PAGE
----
So many parents ask when their kids should start lifting, if lifting is safe at certain ages, if it's important for high schoolers to move heavy loads. There isn't truly a straight answer to this question, but there are a few myths to bust.
Myth #1 - Lifting weight young stunts growth
Truth - No, lifting does not stunt growth. When you grow, the bones get longer, and the muscles stretch to catch up. So, as a kid gets taller he or she might get "tighter" or lose mobility, but they aren't losing height.
Myth #2 - Deadlifts hurt your back
Truth - No, deadlifts don't hurt your back. Doing deadlifts wrong can hurt your back, yes. But, doing proper deadlifts greatly improves glute function which actually helps keep a healthy spine. Proper deadlifts are one of the best things you can do for your back.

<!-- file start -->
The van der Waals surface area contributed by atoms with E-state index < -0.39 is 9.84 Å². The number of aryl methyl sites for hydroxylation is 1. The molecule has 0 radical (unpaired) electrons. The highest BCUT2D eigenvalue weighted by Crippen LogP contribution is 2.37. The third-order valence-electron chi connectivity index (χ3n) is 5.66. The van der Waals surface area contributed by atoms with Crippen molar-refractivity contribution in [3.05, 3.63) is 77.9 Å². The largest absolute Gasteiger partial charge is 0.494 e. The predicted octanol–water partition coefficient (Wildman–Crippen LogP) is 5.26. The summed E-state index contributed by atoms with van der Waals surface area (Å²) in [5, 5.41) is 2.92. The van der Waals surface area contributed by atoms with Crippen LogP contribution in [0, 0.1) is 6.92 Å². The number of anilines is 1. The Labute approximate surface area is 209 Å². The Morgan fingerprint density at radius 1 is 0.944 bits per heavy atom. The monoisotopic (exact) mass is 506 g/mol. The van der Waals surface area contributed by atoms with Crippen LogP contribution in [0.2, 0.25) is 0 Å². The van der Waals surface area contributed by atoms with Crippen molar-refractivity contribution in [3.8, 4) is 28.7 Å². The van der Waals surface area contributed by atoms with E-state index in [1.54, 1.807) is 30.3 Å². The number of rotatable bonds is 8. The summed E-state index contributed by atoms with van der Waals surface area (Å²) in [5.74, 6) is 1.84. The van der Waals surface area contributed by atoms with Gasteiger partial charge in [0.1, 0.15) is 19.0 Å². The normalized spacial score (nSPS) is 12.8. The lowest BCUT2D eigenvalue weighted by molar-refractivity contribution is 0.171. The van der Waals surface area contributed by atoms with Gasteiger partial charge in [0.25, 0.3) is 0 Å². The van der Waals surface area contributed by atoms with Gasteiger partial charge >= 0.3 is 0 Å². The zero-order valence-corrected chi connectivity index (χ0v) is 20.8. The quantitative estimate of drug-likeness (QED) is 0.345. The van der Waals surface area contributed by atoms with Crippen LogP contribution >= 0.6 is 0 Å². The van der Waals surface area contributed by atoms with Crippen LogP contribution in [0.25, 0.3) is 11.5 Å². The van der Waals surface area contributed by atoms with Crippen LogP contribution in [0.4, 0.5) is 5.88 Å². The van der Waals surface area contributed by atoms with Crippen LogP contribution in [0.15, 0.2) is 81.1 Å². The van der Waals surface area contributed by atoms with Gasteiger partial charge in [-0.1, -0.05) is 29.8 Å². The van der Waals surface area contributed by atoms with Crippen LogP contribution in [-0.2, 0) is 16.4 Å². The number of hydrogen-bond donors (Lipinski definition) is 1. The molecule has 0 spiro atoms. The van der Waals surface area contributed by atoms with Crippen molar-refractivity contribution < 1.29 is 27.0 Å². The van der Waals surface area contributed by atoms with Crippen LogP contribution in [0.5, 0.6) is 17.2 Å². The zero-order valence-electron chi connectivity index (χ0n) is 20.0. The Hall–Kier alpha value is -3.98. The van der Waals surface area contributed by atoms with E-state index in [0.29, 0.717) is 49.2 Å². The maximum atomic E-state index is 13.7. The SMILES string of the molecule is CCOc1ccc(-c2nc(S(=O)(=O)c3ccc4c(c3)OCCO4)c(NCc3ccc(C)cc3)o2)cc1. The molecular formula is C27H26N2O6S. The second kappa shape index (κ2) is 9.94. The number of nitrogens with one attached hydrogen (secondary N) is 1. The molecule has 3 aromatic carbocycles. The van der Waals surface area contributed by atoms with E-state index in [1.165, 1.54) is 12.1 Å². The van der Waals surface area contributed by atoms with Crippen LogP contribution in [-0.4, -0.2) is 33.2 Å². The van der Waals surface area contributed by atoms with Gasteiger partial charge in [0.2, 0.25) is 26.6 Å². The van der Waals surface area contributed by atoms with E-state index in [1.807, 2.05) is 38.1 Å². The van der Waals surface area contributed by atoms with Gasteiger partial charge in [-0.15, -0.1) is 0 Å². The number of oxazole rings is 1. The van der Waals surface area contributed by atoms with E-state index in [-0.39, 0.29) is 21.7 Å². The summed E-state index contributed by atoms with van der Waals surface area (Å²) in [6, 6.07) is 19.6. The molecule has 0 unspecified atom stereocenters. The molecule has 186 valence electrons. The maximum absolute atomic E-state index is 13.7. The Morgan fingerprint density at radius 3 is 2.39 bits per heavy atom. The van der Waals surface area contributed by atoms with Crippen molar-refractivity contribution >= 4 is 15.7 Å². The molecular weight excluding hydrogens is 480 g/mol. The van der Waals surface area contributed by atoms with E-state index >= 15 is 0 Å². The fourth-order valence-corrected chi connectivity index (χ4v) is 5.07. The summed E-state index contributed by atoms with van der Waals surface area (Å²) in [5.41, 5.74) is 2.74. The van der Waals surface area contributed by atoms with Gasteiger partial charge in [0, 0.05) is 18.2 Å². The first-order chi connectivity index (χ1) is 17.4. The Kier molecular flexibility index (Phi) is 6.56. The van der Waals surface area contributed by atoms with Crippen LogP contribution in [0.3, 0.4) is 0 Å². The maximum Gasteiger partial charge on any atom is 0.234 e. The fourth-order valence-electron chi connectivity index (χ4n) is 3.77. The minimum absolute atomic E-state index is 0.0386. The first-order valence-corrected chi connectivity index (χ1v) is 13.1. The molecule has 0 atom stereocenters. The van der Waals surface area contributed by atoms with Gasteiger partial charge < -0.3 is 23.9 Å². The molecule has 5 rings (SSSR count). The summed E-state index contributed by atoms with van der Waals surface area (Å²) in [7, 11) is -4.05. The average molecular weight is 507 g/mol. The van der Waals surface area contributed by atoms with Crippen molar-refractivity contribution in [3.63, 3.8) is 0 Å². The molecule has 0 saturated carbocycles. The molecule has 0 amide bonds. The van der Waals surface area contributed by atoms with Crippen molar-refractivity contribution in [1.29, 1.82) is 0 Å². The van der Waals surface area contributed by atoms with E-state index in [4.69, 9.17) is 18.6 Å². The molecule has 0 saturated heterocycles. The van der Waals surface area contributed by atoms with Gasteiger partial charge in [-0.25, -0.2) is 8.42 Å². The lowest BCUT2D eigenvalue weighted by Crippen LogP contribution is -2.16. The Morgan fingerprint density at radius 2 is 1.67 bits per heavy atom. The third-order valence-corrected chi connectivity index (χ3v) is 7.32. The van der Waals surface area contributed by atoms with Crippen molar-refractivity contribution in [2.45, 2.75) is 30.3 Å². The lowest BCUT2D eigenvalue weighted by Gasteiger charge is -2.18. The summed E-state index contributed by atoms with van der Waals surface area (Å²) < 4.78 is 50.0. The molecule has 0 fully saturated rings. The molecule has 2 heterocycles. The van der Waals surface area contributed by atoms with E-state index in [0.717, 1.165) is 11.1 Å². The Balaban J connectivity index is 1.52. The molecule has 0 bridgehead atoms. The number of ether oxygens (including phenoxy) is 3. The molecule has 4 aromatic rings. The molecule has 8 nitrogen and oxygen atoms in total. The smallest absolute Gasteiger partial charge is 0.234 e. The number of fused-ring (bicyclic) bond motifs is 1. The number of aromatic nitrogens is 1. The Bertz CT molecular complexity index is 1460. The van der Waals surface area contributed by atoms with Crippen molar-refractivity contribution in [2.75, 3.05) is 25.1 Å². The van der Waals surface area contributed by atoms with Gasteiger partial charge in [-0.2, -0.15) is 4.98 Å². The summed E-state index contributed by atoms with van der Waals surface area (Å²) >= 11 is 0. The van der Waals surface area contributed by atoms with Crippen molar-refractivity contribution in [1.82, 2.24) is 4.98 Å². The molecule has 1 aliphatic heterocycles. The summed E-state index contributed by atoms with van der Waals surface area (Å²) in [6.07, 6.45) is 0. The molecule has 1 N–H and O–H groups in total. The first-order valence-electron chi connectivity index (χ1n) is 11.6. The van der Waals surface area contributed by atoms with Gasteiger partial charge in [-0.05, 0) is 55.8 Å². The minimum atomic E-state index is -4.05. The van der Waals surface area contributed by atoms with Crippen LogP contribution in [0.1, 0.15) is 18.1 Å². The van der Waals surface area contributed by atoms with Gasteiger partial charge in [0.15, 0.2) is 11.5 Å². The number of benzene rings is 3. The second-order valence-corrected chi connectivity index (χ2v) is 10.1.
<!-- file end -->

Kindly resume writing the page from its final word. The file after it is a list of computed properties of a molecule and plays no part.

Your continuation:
Myth #3 - When kids start lifting they need to learn squat, bench, clean
Truth - While those are great exercises, not every kid is ready for them. Many kids want to start those lifts because that's what their high school does, but first the athlete needs to have the biomechanical integrity tested to see if they are ready for those lifts. If not, there are some other great lifts to do to help them get ready to do those 3.
The right age to start lifting weights at really depends more on the athlete's physical maturity age than their actual chronological age. What we should do is promote exercise and activity from a young age, and when they have mastered the basics, begin to slowly introduce an external load at the appropriate rate. We have athletes as young as 11 years old doing great trap bar deadlifts, and we have seniors in high school that still work with body weight exercises. Regardless of age, proper mobility, stability, and neuromuscular patterning determine exercise and weight selection.